Feel-good factor for Madrid Film Screenings
Remake fever heats up local Spanish titlesMADRID -- The Madrid de Cine Spanish Film Screenings drew to an end Tuesday with no closed big sales to announce, but with an overall good feeling for buyers and sellers that the event has reached an age of maturity.
"There are lots of talks going on," said Sogepaq sales executive Gorka Bilbao. "And there are acquisition execs with decision-making powers. They are just not making the decisions to buy right now."
Buyers and sellers alike raved about the new set up that saw buyers easily accessing sellers in a large room at the Melia Princesa Hotel set up with videos and stands, rather than trying to snag the right person randomly or through pre-arranged meetings.
"I think the organization is getting better and better and everyone was very pleased this year with the structure," said 6 Sales' Marina Fuentes. "As an event that creates local action and helps to set up meetings, it is super positive. We've had a lot of interest in our Spanish titles."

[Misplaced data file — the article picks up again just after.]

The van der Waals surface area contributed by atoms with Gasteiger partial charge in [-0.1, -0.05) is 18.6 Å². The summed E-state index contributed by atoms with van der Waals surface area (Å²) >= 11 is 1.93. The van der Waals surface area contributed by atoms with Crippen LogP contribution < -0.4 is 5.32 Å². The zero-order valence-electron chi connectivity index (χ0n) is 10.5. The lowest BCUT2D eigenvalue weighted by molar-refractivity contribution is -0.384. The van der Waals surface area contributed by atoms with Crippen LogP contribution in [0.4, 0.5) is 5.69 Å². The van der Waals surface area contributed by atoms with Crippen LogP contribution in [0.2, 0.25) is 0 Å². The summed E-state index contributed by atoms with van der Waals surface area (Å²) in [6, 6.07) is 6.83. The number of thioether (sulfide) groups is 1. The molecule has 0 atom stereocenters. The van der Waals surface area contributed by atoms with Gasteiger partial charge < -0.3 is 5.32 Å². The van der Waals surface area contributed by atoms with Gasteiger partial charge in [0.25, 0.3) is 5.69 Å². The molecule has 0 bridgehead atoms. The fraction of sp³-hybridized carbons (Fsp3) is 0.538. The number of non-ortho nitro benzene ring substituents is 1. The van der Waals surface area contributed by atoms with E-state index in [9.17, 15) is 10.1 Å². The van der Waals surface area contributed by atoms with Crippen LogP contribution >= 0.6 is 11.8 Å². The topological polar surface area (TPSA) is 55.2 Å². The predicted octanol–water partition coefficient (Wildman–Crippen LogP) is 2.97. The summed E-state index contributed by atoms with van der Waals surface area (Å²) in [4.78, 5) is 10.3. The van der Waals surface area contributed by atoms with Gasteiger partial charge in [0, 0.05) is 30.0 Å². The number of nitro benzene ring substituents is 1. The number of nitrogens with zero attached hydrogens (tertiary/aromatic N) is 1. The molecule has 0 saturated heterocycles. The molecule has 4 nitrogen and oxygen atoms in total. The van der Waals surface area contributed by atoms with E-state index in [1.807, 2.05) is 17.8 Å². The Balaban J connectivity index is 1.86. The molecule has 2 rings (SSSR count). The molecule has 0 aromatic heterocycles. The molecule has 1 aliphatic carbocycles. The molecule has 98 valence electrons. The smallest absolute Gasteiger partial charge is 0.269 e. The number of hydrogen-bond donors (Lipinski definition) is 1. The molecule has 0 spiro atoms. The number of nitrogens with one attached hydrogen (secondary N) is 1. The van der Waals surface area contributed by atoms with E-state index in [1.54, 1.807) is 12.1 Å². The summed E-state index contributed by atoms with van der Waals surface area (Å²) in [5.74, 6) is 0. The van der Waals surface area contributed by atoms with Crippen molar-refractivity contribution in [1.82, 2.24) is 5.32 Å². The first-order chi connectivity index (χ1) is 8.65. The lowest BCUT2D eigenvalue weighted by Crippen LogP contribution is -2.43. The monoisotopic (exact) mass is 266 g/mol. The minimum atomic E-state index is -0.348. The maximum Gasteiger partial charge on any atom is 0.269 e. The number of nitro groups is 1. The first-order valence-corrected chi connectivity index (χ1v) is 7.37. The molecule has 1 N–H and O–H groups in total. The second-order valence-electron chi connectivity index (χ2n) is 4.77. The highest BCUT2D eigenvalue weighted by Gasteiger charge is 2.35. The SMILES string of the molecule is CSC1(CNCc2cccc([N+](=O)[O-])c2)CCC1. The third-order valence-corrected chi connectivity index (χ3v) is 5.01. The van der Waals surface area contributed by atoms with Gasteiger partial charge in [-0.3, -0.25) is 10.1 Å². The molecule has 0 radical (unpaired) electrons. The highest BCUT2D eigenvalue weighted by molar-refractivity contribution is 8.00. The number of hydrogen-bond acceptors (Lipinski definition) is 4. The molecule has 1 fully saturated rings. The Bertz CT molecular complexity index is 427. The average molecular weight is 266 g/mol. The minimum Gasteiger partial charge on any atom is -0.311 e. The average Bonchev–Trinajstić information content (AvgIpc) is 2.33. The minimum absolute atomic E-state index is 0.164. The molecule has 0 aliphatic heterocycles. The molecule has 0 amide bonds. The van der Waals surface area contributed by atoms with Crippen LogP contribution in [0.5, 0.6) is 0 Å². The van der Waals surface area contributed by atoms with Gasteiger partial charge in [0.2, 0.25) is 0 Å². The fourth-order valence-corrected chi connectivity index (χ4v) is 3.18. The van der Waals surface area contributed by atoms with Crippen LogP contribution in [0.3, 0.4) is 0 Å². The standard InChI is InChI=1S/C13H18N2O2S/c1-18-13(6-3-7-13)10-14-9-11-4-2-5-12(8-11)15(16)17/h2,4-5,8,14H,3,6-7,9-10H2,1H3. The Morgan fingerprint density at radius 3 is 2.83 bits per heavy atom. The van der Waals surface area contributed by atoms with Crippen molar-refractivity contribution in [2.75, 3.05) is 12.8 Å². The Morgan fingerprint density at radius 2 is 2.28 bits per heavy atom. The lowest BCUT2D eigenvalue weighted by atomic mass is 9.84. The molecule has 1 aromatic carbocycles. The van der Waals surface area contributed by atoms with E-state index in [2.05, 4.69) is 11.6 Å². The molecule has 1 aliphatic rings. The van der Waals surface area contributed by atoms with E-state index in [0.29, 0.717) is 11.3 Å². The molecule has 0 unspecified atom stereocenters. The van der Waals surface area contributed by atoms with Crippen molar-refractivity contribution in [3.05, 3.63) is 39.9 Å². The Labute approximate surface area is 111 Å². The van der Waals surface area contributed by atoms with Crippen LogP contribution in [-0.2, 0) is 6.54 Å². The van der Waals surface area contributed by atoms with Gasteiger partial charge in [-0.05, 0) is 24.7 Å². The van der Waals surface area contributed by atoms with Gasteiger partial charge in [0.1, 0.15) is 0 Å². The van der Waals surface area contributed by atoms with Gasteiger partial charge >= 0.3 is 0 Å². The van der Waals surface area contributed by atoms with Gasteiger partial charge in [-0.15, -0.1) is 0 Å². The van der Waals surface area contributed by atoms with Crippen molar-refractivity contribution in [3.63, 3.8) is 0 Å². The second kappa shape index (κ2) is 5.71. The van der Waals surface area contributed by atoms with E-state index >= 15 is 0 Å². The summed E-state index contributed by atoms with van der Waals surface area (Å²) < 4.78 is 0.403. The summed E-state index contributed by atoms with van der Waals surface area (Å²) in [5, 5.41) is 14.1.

But apart from meetings, screenings and negotiations, increasingly the event -- Spain's only film showcase for international buyers -- has gained a loyal following of buyers that look to Madrid de Cine to help them keep up to date on the Spanish film industry.
"It's not that I necessarily want to buy something right now," said Ivo Scheloske of Germany's Anolis Entertainment. "But I don't want to miss anything. And this gives me a chance to see everything."
But most agreed that overall market conditions don't lend themselves to frenzied buying activity.
"I've never seen it this bad," said Imagina International sales director Geraldine Gonard. "Buyers that used to take five films, now only want one and it has to be the best because they are very cautious. And on top of it, they want to pay a fraction of what they would have paid a couple of years ago."
One potentially hot sub-market? Remake rights. Layoffs at U.S. majors have sent freelancers out into the market with an eye to capitalizing on their connections to help turn a Spanish production into a U.S. remake.
At least two Spanish titles at the screenings have stirred interest in U.S. remake possibilities.